Edwards v. Hyundai Motor Manufacturing Alabama, LLC et al
MEMORANDUM OPINION AND ORDER directing that: (1) Plaintiff Tammy Edwards's motion for in camera review of privileged documents 126 is denied; (2) Plaintiff Edwards's motion to supplement her response to the motion for summary judgment 128 is denied; (3) Plaintiff Edwards's motion to alter the courts opinion and order on summary judgment 128 is denied. Signed by Honorable Myron H. Thompson on 5/5/09. (Attachments: # 1 civil appeals checklist)(djy, )
IN THE DISTRICT COURT OF THE UNITED STATES FOR THE MIDDLE DISTRICT OF ALABAMA, NORTHERN DIVISION
TAMMY EDWARDS, Plaintiff, v. HYUNDAI MOTOR MANUFACTURING ALABAMA, LLC, and MIKE SWINDLE, individually, Defendants.
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CIVIL ACTION NO. 2:07cv908-MHT (WO)
OPINION AND ORDER This case is now before the court on the following three motions filed by plaintiff Tammy Edwards: for leave to supplement her opposition to motion summary
judgment; motion to alter the court's opinion and order on summary judgment; and motion to compel in camera review of claimed privileged documents. On the first
morning of trial, the court denied these motions orally and indicated that a written order would follow. This is the promised order.
I. BACKGROUND This case was set for trial to begin on April 20, 2009. On March 27, 2009, this court entered an opinion
and order partially granting motions for summary judgment filed by defendants Hyundai Motor Manufacturing Alabama (HMMA) and Mike Swindle. Edwards v. Hyundai Motor Mfg.
Alabama, LLC, ___ F.Supp.2d ____, 2009 WL 807452 (M.D. Ala. 2009). On April 17, the Friday before the Monday
trial, Edwards filed a motion to compel in camera review of HMMA's claimed privileged documents. On April 20, the
morning of trial, Edwards filed a motion to supplement her opppsotion to the motion for summary judgment and a motion to alter or amend the summary-judgment opinion. With the motion to supplement, Edwards sought to present the evidence and the arguments contained in the motion to alter. Likewise, with her motion for in camera
review, she sought to uncover evidence supporting the motion to alter. As such, the motions to supplement and
Because, as explained below, the motion to alter was meritless, the other motions were moot.
II. MOTION-TO-ALTER-JUDGMENT STANDARD "The decision whether to alter or amend a judgment pursuant to Rule 59(e) [of the Federal Rules of Civil Procedure] is `committed to the sound discretion of the district judge.'" Mincey v. Head, 206 F.3d 1106, 1137
(11th Cir. 2000) (quoting American Home Assurance Co. v. Glenn Estess & Associates, Inc., 763 F.2d 1237, 1238 (11th Cir. 1985)). However, "the only grounds for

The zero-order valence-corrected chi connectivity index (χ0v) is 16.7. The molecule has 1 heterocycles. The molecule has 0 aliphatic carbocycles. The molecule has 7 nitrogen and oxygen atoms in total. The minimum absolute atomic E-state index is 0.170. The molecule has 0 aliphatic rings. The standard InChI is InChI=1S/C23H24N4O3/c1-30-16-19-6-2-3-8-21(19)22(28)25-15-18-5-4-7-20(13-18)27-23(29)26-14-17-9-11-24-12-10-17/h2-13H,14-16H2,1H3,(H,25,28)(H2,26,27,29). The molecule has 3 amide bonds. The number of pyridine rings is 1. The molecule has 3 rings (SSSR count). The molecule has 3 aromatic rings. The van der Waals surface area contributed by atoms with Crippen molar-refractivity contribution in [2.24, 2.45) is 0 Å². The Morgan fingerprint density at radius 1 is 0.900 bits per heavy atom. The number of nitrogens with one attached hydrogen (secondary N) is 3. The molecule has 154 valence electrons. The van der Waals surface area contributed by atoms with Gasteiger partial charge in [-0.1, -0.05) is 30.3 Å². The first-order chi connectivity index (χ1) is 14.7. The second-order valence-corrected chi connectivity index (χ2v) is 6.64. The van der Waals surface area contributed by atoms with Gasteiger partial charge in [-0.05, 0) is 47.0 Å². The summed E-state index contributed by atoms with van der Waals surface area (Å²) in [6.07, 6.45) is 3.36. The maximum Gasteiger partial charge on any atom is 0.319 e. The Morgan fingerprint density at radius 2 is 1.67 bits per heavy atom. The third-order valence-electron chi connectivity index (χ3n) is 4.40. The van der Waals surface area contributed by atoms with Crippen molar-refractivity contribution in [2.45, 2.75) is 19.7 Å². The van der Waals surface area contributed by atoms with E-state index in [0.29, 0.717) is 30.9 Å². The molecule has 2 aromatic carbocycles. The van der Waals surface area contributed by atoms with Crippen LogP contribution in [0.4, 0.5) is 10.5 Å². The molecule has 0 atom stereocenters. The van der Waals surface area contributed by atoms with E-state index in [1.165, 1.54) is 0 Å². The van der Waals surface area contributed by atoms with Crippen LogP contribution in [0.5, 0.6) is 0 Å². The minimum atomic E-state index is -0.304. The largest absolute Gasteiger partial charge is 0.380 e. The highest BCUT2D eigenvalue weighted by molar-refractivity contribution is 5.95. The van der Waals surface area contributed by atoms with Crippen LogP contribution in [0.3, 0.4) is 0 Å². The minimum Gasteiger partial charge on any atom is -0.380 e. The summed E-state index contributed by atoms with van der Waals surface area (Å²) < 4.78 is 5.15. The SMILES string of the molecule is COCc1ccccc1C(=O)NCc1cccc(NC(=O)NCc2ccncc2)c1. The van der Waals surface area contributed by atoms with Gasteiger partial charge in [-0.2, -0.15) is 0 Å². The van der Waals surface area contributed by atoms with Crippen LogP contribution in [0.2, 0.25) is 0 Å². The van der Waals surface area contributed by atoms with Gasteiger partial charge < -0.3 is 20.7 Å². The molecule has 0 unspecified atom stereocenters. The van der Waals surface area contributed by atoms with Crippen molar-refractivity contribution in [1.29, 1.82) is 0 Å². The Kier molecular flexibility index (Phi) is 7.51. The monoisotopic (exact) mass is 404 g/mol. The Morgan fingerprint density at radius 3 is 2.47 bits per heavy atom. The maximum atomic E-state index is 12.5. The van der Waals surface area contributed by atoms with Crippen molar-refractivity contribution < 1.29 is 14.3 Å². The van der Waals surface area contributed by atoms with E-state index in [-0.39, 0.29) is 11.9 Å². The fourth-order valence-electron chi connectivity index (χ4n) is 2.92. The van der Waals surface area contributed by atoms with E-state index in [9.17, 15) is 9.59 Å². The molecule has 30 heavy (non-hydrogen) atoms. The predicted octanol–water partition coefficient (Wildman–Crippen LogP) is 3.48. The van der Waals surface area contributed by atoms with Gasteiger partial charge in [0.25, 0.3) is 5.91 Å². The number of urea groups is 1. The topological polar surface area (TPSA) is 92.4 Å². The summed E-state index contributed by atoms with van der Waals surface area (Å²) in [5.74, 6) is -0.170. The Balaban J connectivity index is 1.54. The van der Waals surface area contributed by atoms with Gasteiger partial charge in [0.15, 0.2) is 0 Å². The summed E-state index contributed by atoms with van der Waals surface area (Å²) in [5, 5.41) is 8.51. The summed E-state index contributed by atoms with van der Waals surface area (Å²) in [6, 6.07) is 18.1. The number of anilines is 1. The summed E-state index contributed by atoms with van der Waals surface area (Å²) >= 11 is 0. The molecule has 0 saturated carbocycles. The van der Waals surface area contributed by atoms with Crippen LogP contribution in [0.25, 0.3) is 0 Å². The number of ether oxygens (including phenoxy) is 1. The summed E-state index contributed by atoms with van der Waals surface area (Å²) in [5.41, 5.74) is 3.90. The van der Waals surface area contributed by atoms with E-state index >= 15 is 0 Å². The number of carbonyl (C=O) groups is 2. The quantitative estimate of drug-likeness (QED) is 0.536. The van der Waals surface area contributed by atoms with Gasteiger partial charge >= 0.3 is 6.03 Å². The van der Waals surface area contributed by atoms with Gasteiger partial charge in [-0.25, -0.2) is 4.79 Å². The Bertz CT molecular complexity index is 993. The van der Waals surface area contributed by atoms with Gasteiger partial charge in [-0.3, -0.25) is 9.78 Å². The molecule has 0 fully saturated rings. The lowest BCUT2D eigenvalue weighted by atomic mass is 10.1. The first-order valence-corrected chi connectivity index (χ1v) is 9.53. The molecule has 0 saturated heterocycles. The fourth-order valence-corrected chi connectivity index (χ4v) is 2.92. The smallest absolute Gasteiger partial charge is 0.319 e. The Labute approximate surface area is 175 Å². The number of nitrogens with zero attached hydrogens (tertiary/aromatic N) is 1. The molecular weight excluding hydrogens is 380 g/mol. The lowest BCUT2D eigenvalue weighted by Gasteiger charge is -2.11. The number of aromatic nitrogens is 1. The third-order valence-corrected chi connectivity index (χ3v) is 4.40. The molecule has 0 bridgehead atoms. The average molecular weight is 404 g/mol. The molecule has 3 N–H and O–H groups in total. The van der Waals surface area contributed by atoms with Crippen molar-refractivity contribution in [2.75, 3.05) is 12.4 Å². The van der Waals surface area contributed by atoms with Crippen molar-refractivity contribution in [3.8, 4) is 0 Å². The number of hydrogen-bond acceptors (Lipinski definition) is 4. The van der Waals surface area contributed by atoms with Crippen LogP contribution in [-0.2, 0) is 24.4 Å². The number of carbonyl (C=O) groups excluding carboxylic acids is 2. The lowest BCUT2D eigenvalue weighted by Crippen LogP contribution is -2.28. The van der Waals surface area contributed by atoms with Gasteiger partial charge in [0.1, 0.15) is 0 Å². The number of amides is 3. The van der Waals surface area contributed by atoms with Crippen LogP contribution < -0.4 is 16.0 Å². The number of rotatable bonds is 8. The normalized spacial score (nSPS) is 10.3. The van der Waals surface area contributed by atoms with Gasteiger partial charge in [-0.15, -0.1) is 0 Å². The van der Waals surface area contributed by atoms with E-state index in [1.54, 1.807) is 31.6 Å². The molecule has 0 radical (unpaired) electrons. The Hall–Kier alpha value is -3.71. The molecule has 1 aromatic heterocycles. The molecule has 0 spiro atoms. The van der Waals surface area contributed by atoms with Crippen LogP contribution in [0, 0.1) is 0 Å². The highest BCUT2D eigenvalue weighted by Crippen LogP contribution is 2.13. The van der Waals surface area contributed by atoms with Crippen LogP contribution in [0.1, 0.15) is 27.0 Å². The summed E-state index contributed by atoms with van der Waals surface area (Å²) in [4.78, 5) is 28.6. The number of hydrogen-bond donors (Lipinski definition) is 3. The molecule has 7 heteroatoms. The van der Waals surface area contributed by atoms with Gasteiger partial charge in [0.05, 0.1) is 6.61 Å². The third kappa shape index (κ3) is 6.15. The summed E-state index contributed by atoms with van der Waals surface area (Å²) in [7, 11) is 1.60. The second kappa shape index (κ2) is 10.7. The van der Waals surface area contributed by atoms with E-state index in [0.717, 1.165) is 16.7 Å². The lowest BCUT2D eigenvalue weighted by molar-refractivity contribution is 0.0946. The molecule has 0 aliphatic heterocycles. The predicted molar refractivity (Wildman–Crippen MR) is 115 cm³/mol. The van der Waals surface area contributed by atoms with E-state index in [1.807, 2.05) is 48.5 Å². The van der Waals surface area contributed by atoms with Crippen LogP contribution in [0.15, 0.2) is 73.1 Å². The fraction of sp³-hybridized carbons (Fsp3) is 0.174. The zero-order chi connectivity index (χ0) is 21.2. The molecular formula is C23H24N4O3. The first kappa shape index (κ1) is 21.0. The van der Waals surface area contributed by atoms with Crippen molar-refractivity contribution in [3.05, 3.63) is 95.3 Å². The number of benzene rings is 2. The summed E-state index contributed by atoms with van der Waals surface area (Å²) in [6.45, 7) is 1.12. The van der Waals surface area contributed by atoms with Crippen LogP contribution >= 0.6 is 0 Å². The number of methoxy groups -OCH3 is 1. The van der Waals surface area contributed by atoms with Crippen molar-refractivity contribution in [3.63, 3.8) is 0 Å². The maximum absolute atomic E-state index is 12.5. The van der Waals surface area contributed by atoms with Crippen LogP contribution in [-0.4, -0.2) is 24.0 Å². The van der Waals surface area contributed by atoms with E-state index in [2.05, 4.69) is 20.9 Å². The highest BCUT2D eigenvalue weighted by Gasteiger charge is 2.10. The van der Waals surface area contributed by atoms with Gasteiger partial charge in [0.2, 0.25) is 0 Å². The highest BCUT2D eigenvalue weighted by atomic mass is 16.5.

granting a Rule 59 motion are newly-discovered evidence or manifest errors in law or fact." F.3d 1335, 1343 (11th Cir. 2007). Rule 59(e) motion to relitigate Arthur v. King, 500
A party "cannot use a old matters, raise
argument or present evidence that could have been raised prior to the entry of judgment." Michael Linet, Inc. v.
Village of Wellington, Fla. 408 F.3d 757, 763 (11th Cir. 2005).
III. DISCUSSION a. Timing of the Motions First, the court addresses the inappropriate and unexplained timing of these motions. As mentioned above,
the motion to compel was filed only one working day before the start of trial, and the motions to alter judgment and supplement her response were filed on the morning of trial. As such, the court had no opportunity
to consider these motions until after a jury had been selected in this case and until after the defense had prepared for trial based on the claims that survived summary judgment. Edwards offers no explanation as to why she waited so long to file these motions. She was provided a privilege
log many months before trial and did not move for in camera review of the privileged documents at that point
presented her response to the motion for summary judgment in September 2008; her motion to supplement that response came over eight months later. untimely. Finally, Edwards had over three weeks to notice any perceived errors in the summary-judgment opinion and bring them to the attention of the court through a motion to alter. trial. Instead, she waited until the morning of These motions were very
If the court had granted the motions to alter and
supplement and allowed trial to proceed immediately, it would have worked a manifest injustice on the defendants, who would have suddenly faced additional claims that they were not prepared to defend. To avoid this unfairness, Such
the court would have been forced to continue trial.